Pats face Jets team looking for identity

Every week during the season, Mike Reiss and Tedy Bruschi break down the New England Patriots' upcoming game. This week's breakdown is on Sunday's home contest against the New York Jets:

Mike: Something seems a bit different about this rivalry game -- less hype than the norm -- and that's not a bad thing. There has been a lot going on sports-wise in the region, with the Red Sox and Terry Francona parting ways and the defending Stanley Cup champion Boston Bruins opening the 2011-12 season on Thursday night. That has almost pushed some of the build-up to Patriots-Jets to the back burner. However, some of the biggest chatter for those locked in to the Patriots is the defense.

Tedy: They're giving up an average of 477 yards per game, worst in the NFL. One of the things that stood out to me last Sunday in Oakland was the way the game ended. The Patriots got stopped on fourth-and-1 at the goal line and there was a chance for the defense to make a statement, maybe with a safety or a big play. But instead, they give up a 58-yard pass to Darrius Heyward-Bey and then a quick 35-yard pass to Michael Bush where it didn't look like they wanted to tackle him. So instead of a statement, you had two plays for 93 yards, which led to a quick touchdown on another red-area breakdown. Yes, the game was in hand, but that series of plays reflected to me a defense that is still trying to find its way.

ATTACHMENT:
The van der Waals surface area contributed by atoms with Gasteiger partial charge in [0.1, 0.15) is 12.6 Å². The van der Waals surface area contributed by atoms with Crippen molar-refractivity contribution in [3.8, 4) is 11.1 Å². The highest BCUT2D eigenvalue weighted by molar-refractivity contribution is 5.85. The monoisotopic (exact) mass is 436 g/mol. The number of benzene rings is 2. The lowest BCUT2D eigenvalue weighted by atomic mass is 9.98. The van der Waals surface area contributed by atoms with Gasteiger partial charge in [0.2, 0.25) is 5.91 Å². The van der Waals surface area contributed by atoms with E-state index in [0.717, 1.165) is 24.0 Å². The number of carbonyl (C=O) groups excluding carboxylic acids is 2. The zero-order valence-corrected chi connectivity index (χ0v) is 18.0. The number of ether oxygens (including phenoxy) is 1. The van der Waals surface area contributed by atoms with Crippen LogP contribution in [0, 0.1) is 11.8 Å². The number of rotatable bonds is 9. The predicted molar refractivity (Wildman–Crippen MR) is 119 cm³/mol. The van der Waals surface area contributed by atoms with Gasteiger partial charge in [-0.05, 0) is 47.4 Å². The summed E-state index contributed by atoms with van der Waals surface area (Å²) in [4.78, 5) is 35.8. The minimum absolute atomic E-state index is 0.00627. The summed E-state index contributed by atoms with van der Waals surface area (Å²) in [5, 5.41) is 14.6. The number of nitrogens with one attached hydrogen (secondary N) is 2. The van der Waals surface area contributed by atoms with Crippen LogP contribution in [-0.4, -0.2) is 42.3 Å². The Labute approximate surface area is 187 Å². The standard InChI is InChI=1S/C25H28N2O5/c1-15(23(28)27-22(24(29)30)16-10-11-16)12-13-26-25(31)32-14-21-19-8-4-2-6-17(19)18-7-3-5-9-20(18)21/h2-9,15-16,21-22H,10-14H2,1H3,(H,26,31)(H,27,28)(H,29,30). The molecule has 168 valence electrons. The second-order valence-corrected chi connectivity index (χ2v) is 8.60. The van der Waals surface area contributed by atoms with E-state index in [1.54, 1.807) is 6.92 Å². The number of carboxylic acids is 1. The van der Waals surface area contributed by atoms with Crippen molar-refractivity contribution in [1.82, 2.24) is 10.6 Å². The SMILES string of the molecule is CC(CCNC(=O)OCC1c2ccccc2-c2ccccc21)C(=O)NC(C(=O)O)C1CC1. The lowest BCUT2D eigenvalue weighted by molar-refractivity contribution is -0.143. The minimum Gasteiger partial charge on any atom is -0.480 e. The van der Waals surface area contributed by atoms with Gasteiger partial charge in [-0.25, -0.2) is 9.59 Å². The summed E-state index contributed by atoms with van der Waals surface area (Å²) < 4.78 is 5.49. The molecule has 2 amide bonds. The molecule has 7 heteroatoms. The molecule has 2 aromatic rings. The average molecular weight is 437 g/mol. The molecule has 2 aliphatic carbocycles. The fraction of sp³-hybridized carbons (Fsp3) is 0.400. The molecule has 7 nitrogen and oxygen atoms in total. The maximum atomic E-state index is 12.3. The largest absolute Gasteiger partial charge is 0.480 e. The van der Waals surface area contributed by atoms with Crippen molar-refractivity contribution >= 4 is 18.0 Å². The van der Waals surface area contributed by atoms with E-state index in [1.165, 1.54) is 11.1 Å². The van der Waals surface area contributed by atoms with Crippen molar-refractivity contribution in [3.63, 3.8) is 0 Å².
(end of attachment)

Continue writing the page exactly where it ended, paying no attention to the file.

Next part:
Mike: What can they do to get better?

Tedy: The main thing is win more one-on-one battles. As a pass-rusher, it's beating the man in front of you. Same thing in man-to-man coverage. They're losing too many of those battles right now. More zone coverage can mask poor man-to-man defense.

Patriots' defense vs. Jets' offense

Mike: If the biggest questions surrounding the Patriots are on defense, it looks like the opposite is true with the Jets. One of the big questions seems to be what they want to be on offense.

Tedy: I don't think they know who they are. I think they are in somewhat of an identity crisis. When Rex Ryan first got there, it was clear who they were. It was that ground and pound mentality, run the ball, trust your defense. As Mark Sanchez has started to develop, Brian Schottenheimer, the offensive coordinator, has tried to mold him into the quarterback he wants him to be -- spread it out and open things up a little bit. Now Rex Ryan is pulling the reins in a bit and it looks like they're in flux. It's an identity crisis. Last week against the Ravens, they had just 38 yards rushing.

Mike: The Ravens will do that to a lot of teams, but even before that, the Jets were struggling to consistently run the ball.

Tedy: They've been hurting along the offensive line. Center Nick Mangold missed the last two games. Damien Woody is now working for ESPN, and they have Wayne Hunter at right tackle. He's not as solid as Woody.

Mike: Because of that, more has fallen on Sanchez. He was pummeled Sunday night in Baltimore. Where do you see him right now in his development?